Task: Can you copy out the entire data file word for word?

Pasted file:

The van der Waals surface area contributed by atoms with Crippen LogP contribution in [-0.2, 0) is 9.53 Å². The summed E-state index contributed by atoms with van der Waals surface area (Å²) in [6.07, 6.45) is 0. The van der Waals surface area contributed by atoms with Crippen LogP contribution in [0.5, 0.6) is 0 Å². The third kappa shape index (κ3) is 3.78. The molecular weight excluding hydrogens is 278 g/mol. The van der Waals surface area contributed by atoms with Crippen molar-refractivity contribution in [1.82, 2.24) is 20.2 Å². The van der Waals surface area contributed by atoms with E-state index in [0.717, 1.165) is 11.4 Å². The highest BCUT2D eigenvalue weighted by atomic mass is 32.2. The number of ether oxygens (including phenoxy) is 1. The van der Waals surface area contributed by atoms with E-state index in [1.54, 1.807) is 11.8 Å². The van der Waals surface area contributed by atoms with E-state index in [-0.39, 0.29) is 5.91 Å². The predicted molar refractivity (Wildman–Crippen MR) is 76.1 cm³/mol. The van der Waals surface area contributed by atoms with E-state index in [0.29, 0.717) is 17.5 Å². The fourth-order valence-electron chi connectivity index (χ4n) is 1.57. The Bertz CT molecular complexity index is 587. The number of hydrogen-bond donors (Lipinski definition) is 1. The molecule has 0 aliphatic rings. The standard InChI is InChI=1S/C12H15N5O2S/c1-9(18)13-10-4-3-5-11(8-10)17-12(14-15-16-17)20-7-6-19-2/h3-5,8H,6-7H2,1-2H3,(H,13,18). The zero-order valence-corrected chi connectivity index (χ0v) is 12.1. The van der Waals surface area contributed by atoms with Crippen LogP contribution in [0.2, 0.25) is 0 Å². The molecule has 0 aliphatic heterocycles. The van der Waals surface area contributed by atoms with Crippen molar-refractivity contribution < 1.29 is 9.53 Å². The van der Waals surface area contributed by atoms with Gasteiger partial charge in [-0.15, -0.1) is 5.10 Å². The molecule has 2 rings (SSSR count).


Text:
The van der Waals surface area contributed by atoms with Crippen LogP contribution in [-0.2, 0) is 9.53 Å². The summed E-state index contributed by atoms with van der Waals surface area (Å²) in [6.07, 6.45) is 0. The van der Waals surface area contributed by atoms with Crippen LogP contribution in [0.5, 0.6) is 0 Å². The third kappa shape index (κ3) is 3.78. The molecular weight excluding hydrogens is 278 g/mol. The van der Waals surface area contributed by atoms with Crippen molar-refractivity contribution in [1.82, 2.24) is 20.2 Å². The van der Waals surface area contributed by atoms with E-state index in [0.717, 1.165) is 11.4 Å². The highest BCUT2D eigenvalue weighted by atomic mass is 32.2. The number of ether oxygens (including phenoxy) is 1. The van der Waals surface area contributed by atoms with E-state index in [1.54, 1.807) is 11.8 Å². The van der Waals surface area contributed by atoms with E-state index in [-0.39, 0.29) is 5.91 Å². The predicted molar refractivity (Wildman–Crippen MR) is 76.1 cm³/mol. The van der Waals surface area contributed by atoms with E-state index in [0.29, 0.717) is 17.5 Å². The fourth-order valence-electron chi connectivity index (χ4n) is 1.57. The Bertz CT molecular complexity index is 587. The number of hydrogen-bond donors (Lipinski definition) is 1. The molecule has 0 aliphatic rings. The standard InChI is InChI=1S/C12H15N5O2S/c1-9(18)13-10-4-3-5-11(8-10)17-12(14-15-16-17)20-7-6-19-2/h3-5,8H,6-7H2,1-2H3,(H,13,18). The zero-order valence-corrected chi connectivity index (χ0v) is 12.1. The van der Waals surface area contributed by atoms with Crippen LogP contribution in [0.2, 0.25) is 0 Å². The molecule has 0 aliphatic heterocycles. The van der Waals surface area contributed by atoms with Crippen molar-refractivity contribution < 1.29 is 9.53 Å². The van der Waals surface area contributed by atoms with Gasteiger partial charge in [-0.15, -0.1) is 5.10 Å². The molecule has 2 rings (SSSR count).